Cutting down GWT’s verbosity with gwt-mpv-apt

I am strong believer in GWT’s potential as a client-side web development solution. Its value proposition is quite exciting: write all your web code in Java, using tools of your choice, and the GWT compiler will output highly tuned, browser-compatible JavaScript. I use it whenever possible and never look back.

Still, there are some times when I feel that GWT’s programming style is too verbose ( see Reducing GWT custom widget verbosity ) to be really productive. I obviously save a lot of time, compared to what I would need to write a comparable interface using “plain” Javascript. But that does not mean that I’m happy to spend time writing code which in “real” Java would be much simplified using reflection. As there is no reflection ( java.lang.reflect ) support in GWT, I was stuck writing verbose code for event handling and DTOs.

That’s why I was thrilled to discover the gwt-mpv-apt project, which is a Java 6 annotation processor to help generate some of the boilerplate code involved in GWT projects. The setup is rather simple:

  • Download gwt-mpv-apt.jar, put it in your project’s classpath
  • In Eclipse, go to Project Settings, Java Compiler, Annotation Processing, and hit “Enable processing specific settings”. Go to Factory path and hit “Enable project specific settings”. Select the gwt-mpv-apt.jar, hit OK.
  • For javac, use JDK6 and it will pick up the processor from your classpath automatically

To get a sense of what this can do for you, I’ll take the example of a GwtEvent which signals that a group of people arrived. The PeopleArrivedEvent should contain the count of people which arrived in this group, and their origin. In the screenshot below, the top editor shows what I wrote, and the bottom editor shows what was generated.  I collapsed the methods to make them all fit into one screen, but they are implemented.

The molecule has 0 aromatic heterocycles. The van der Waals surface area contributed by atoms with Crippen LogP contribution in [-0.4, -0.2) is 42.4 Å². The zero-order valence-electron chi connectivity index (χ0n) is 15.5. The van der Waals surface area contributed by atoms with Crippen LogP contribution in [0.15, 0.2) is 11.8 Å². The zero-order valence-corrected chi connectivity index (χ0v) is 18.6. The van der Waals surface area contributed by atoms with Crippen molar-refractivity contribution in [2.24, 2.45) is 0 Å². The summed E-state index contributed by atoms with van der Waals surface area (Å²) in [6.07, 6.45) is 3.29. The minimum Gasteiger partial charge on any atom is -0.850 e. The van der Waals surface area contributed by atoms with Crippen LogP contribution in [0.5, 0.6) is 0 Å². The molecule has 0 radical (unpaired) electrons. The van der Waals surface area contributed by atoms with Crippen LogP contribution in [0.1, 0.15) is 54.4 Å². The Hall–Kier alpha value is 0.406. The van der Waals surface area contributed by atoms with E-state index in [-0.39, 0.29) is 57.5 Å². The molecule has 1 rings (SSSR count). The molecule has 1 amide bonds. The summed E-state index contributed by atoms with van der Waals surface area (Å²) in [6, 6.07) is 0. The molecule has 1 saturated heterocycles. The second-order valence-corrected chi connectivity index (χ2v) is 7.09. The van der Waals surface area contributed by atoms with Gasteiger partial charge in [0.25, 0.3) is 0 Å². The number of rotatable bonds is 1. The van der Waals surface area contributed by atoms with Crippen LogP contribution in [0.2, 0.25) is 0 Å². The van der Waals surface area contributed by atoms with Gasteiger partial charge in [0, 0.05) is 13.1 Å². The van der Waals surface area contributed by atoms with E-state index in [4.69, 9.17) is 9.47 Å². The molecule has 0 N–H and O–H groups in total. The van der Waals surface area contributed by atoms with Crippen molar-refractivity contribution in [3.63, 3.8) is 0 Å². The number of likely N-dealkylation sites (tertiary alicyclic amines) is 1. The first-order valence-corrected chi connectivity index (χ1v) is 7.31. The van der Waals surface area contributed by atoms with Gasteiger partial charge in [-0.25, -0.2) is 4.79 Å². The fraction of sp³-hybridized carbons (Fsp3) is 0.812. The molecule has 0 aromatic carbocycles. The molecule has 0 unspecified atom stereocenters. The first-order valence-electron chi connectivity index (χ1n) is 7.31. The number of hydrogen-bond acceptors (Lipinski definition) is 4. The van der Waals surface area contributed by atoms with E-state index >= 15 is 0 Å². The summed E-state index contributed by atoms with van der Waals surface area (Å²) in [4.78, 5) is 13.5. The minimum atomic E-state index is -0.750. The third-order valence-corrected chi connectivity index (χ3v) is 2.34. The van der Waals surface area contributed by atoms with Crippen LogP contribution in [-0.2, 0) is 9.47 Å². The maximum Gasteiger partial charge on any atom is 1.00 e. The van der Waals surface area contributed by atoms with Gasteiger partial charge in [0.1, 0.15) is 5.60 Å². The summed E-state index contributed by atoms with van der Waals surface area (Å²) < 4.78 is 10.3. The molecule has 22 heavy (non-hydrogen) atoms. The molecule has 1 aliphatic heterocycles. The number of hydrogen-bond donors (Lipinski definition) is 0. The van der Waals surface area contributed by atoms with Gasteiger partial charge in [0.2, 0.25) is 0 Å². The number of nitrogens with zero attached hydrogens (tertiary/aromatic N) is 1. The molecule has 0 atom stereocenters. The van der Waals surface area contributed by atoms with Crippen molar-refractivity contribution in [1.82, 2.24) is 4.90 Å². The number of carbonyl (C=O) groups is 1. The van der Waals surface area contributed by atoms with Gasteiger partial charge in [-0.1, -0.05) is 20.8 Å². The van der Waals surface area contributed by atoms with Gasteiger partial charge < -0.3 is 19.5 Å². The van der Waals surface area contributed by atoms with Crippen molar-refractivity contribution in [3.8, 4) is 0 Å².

gwt-mpv-apt has generated all the boilerplate code for us, and for an application which makes heavy use of events, this is a major time-saver.

Before going further, I must point out that this is based on an accepted Java standard – the Pluggable Annotation Processing API (JSR 269) – which is in my opinion one of the hidden gems in the Java Development Kit. The IDE support comes in for free, and as far as I know both Eclipse and NetBeans have good annotation processing support. In Eclipse, the annotation processor kicks in as soon as you save the file you’re working on and incrementally changes only the needed files. The integration with javac is also seamless – drop in the jar and it works.

Another good feature of this library is its error reporting: error markers are generated in the Eclipse editor just as they are reported to the compiler. This screenshot is an example of a wrongly named class, where the error marker is correctly placed on the class name:

The annotation processor currently has support for generating DTOs for gwt-dispatch and gwt-platform, and the savings are even more impressive. The left editor shows the code I wrote, while the right editors show the code which was generated. Even with folding enabled, I still can’t capture all the code.

I have shown how gwt-mpv-apt can help you reduce the amount of boilerplate code you write when working with GWT.  I encourage you to take it for a spin and let us know what you think about it. The project is still young, and it welcomes any contributions: feedback after usage, bug reports, testing, code contributions and spreading word are all appreciated. You can find more information at the GitHub project page, the GitHub issue tracker and the project mailing list.